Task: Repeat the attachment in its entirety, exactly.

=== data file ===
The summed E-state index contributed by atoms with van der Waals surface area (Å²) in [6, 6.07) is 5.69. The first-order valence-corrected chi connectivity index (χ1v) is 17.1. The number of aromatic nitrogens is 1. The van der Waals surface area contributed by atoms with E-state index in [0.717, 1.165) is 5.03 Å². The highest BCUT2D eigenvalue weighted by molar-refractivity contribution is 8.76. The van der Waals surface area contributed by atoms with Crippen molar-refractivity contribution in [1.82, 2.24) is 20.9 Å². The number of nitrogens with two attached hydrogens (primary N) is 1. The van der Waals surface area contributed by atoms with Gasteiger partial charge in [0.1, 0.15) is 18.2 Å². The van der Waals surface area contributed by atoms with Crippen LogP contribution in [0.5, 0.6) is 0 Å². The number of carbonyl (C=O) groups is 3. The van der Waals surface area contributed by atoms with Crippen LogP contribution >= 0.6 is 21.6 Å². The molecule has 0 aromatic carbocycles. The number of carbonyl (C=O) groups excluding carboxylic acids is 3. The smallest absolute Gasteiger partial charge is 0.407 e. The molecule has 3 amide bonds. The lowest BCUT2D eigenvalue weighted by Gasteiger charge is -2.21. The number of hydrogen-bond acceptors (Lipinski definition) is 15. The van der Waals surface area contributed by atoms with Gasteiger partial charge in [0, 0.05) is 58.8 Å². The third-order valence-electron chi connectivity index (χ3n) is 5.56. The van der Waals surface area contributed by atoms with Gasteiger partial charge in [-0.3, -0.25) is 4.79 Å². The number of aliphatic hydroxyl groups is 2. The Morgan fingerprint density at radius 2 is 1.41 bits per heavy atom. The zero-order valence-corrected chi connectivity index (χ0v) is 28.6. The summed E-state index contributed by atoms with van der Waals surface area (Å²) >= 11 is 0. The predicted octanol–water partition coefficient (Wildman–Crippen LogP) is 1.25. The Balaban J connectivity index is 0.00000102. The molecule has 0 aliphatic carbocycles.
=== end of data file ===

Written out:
The summed E-state index contributed by atoms with van der Waals surface area (Å²) in [6, 6.07) is 5.69. The first-order valence-corrected chi connectivity index (χ1v) is 17.1. The number of aromatic nitrogens is 1. The van der Waals surface area contributed by atoms with E-state index in [0.717, 1.165) is 5.03 Å². The highest BCUT2D eigenvalue weighted by molar-refractivity contribution is 8.76. The van der Waals surface area contributed by atoms with Crippen molar-refractivity contribution in [1.82, 2.24) is 20.9 Å². The number of nitrogens with two attached hydrogens (primary N) is 1. The van der Waals surface area contributed by atoms with Gasteiger partial charge in [0.1, 0.15) is 18.2 Å². The van der Waals surface area contributed by atoms with Crippen LogP contribution in [0.5, 0.6) is 0 Å². The number of carbonyl (C=O) groups is 3. The van der Waals surface area contributed by atoms with Crippen LogP contribution >= 0.6 is 21.6 Å². The molecule has 0 aromatic carbocycles. The number of carbonyl (C=O) groups excluding carboxylic acids is 3. The smallest absolute Gasteiger partial charge is 0.407 e. The molecule has 3 amide bonds. The lowest BCUT2D eigenvalue weighted by Gasteiger charge is -2.21. The number of hydrogen-bond acceptors (Lipinski definition) is 15. The van der Waals surface area contributed by atoms with Gasteiger partial charge in [0, 0.05) is 58.8 Å². The third-order valence-electron chi connectivity index (χ3n) is 5.56. The van der Waals surface area contributed by atoms with Gasteiger partial charge in [-0.3, -0.25) is 4.79 Å². The number of aliphatic hydroxyl groups is 2. The Morgan fingerprint density at radius 2 is 1.41 bits per heavy atom. The zero-order valence-corrected chi connectivity index (χ0v) is 28.6. The summed E-state index contributed by atoms with van der Waals surface area (Å²) >= 11 is 0. The predicted octanol–water partition coefficient (Wildman–Crippen LogP) is 1.25. The Balaban J connectivity index is 0.00000102. The molecule has 0 aliphatic carbocycles.